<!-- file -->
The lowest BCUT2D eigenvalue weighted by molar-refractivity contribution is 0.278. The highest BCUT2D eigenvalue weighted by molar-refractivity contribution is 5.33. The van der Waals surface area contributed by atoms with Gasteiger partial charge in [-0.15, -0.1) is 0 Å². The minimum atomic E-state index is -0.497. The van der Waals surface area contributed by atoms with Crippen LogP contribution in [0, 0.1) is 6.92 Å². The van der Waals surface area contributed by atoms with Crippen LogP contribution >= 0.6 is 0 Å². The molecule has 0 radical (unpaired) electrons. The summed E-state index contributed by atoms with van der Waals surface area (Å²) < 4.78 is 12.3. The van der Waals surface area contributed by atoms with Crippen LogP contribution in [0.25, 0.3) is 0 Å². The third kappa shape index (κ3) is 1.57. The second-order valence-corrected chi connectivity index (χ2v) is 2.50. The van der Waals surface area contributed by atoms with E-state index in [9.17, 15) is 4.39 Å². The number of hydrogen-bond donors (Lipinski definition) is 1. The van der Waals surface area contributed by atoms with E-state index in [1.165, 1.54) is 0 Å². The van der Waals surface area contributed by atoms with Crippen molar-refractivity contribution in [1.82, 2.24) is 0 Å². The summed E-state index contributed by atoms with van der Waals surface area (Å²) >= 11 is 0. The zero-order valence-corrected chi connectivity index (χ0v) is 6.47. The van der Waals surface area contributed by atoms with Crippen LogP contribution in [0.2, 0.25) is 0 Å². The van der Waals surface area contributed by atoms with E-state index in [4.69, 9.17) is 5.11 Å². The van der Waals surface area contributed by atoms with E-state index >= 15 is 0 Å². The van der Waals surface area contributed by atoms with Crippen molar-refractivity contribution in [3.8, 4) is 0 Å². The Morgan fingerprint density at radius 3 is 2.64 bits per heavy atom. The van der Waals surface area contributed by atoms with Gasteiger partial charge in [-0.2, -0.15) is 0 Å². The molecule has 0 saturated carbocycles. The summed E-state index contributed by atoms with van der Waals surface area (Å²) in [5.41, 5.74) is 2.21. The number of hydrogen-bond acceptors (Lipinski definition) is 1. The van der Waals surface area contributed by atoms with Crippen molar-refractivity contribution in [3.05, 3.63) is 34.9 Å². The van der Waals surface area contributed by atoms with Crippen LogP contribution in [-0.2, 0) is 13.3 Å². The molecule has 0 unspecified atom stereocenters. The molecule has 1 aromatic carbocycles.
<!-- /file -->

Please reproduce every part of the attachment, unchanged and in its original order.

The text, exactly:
The lowest BCUT2D eigenvalue weighted by molar-refractivity contribution is 0.278. The highest BCUT2D eigenvalue weighted by molar-refractivity contribution is 5.33. The van der Waals surface area contributed by atoms with Gasteiger partial charge in [-0.15, -0.1) is 0 Å². The minimum atomic E-state index is -0.497. The van der Waals surface area contributed by atoms with Crippen LogP contribution in [0, 0.1) is 6.92 Å². The van der Waals surface area contributed by atoms with Crippen LogP contribution >= 0.6 is 0 Å². The molecule has 0 radical (unpaired) electrons. The summed E-state index contributed by atoms with van der Waals surface area (Å²) < 4.78 is 12.3. The van der Waals surface area contributed by atoms with Crippen LogP contribution in [0.25, 0.3) is 0 Å². The third kappa shape index (κ3) is 1.57. The second-order valence-corrected chi connectivity index (χ2v) is 2.50. The van der Waals surface area contributed by atoms with E-state index in [9.17, 15) is 4.39 Å². The number of hydrogen-bond donors (Lipinski definition) is 1. The van der Waals surface area contributed by atoms with E-state index in [1.165, 1.54) is 0 Å². The van der Waals surface area contributed by atoms with Crippen molar-refractivity contribution in [1.82, 2.24) is 0 Å². The summed E-state index contributed by atoms with van der Waals surface area (Å²) >= 11 is 0. The zero-order valence-corrected chi connectivity index (χ0v) is 6.47. The van der Waals surface area contributed by atoms with Crippen LogP contribution in [0.2, 0.25) is 0 Å². The van der Waals surface area contributed by atoms with E-state index in [4.69, 9.17) is 5.11 Å². The van der Waals surface area contributed by atoms with E-state index >= 15 is 0 Å². The van der Waals surface area contributed by atoms with Crippen molar-refractivity contribution in [3.8, 4) is 0 Å². The Morgan fingerprint density at radius 3 is 2.64 bits per heavy atom. The van der Waals surface area contributed by atoms with Gasteiger partial charge in [-0.2, -0.15) is 0 Å². The molecule has 0 saturated carbocycles. The summed E-state index contributed by atoms with van der Waals surface area (Å²) in [5.41, 5.74) is 2.21. The number of hydrogen-bond acceptors (Lipinski definition) is 1. The van der Waals surface area contributed by atoms with Crippen molar-refractivity contribution in [3.05, 3.63) is 34.9 Å². The van der Waals surface area contributed by atoms with Crippen LogP contribution in [-0.2, 0) is 13.3 Å². The molecule has 0 unspecified atom stereocenters. The molecule has 1 aromatic carbocycles.